Plant type categories may seem a bit confusing. But once you know the basics that plants are grouped by their lifecycle, all will become clear.
Here’s a guide of the three types of plants you can buy. Perennial, biennial, and annual.
These plants are ones that flower reliably every year. Usually get bigger each time. The stems die back over winter, but the roots don’t. Meaning the plant can regenerate the following year.
Most plants in this category fall under the title ‘herbaceous perennial’. Trees and shrubs, which don’t die back to ground level over winter are sometimes referred to as ‘woody perennials’.
There is a huge range of perennial plants. And they can be used for a wide variety of planting schemes. Perennial’s work particularly well in beds and borders. Blooms such as lilies, Salvia, cranesbill, peonies, hydrangea, campanula, delphiniums, Alchemilla and Kniphofia (red-hot pokers) are eye catching additions.
Also, there are also evergreen perennials that keep their leaves through the winter months, such as Euphorbia, hellebores and Tiarella.
Perennial plants may set seed, but a common way to propagate them is by dividing established plants or taking cuttings.
Biennial plants have a two-year life cycle. During the first year, they grow only the roots, stems and leaves. In the second year they come into flower, produce seeds and die.
No gap planting
To ensure continuous flowering year after year, plant a new batch during the year that the first plants come into flower. Many biennials are also self-seeders, meaning they spread seed around the parent plant.
Pansies, foxgloves, wallflower, hollyhocks and evening primrose are all examples of biennial plants. Some biennial plants are grown as annuals, such as parsley and celery.
These are plants that germinate, come into flower, set seed and die in one season or year. By harvesting the seeds, you can grow them year after year.
Hardy annual seeds are sown in the particular site where they will flower. Examples of hardy annuals are poppy, cornflower and Nigella.
Half and half
Half-hardy annuals are sown in pots and kept sheltered in a greenhouse. These are then planted out later in the year when the risk of frost has passed. Half-hardy annuals include cosmos, Lobelia, and Nasturtiums.
The most prolific flowering summer bedding plants are annuals sown from seed and they include marigold, petunia and pelargoniums.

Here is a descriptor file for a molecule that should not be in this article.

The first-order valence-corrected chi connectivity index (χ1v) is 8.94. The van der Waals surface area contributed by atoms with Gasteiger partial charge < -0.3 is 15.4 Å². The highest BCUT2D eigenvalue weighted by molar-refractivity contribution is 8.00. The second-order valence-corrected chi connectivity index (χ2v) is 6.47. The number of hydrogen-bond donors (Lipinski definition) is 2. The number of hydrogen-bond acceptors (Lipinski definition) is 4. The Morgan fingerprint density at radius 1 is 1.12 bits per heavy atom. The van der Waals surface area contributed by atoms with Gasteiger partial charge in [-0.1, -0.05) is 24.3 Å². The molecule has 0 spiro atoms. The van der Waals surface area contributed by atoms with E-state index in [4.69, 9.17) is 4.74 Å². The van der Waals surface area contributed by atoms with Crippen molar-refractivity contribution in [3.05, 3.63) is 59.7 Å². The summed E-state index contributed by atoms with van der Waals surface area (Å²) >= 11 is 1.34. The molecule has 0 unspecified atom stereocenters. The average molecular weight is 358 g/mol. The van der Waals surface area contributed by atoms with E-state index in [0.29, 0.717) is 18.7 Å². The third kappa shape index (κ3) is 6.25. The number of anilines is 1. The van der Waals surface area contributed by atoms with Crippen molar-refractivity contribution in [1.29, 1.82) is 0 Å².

Now you’re up to speed with the gardeners’ glossary, you’ll be able to plan your beds and borders to be thriving year after year with colourful blooms whether you are going for a wildflower meadow or a formal garden look.
David Domoney is a Chartered Horticulturalist, Broadcaster, and Author. David has worked with a number of the UK’s leading garden retailers as a plant buyer and strategic consultant. With more than 30 years experience, in horticulture, David is as passionate about plants now as he was when he bought his first plant at a village fete.
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Really useful and easy to understand advice foe a complete beginner. Thank you., will.use all the time
This has been the best firm of information I have found. I am a beginner in terms of gardening and everywhere else I have looked for info has been confusing and lots of lingo talk.
Definitely be using this website again.
Fantastic – simple and easy explanation to someone learning everyday.
What does a hardy perenial do does it come up every year
Thanks for your comment. Yes, perennials should flower every year. Hardy plants can resist adverse growing conditions, such as frost, cold winds or drought, meaning they should survive (depending on the plant) year after year.
I hope this helps!
Hi I have two very healthy holly bushes one female one male I have not had any berries as yet I have had these bushes about 3 years; do I just have to be patient?
Thank you for your comment. There are a number of reasons why a holly bush may not be giving out berries. Firstly, make sure they are definitely male and female and not male and male or female and female. Secondly, if they are the correct sexes, they need to be planted within 200 yards of each other. Some varieties of holly do not produce berries at all so check that they are definitely berry producing trees. It can also take from 3 to 5 years for a holly to start producing berries, so unfortunately you might have to wait for another two years, but fingers crossed and hopefully they will come sooner, rather than later. Remember not to over-prune and make sure they are getting the right amount of water and sunlight. I hope this helps!
I replacemy plants in the spring and fall. Which are best for fall?
Hi Ermalee, thanks for your question! There are plenty of plants that can be sown in Autumn. Some of my favourites include Pansies, Poppies, Dahlia and Crocuses. Hope this helps.
Perfect explanation of the different types of plants excuse the pun , but no beating about the Bush.
No questions right now, The information was very good for a beginner and someone who has not tried for fear of failure. Getting older now so ‘what the heck’? LOL
I agree with everything you said Nancy. The information was very good for a beginner. I haven’t tried for fear of failure. I’m getting older and figure “what the heck?”, so I’m going to try it and see how it turns out.
Mind me asking if you went for it and how it looks?
Thank you . All makes sense at last !
Thank you I will use this every time I plant as I am a complete novice
Great help loads of information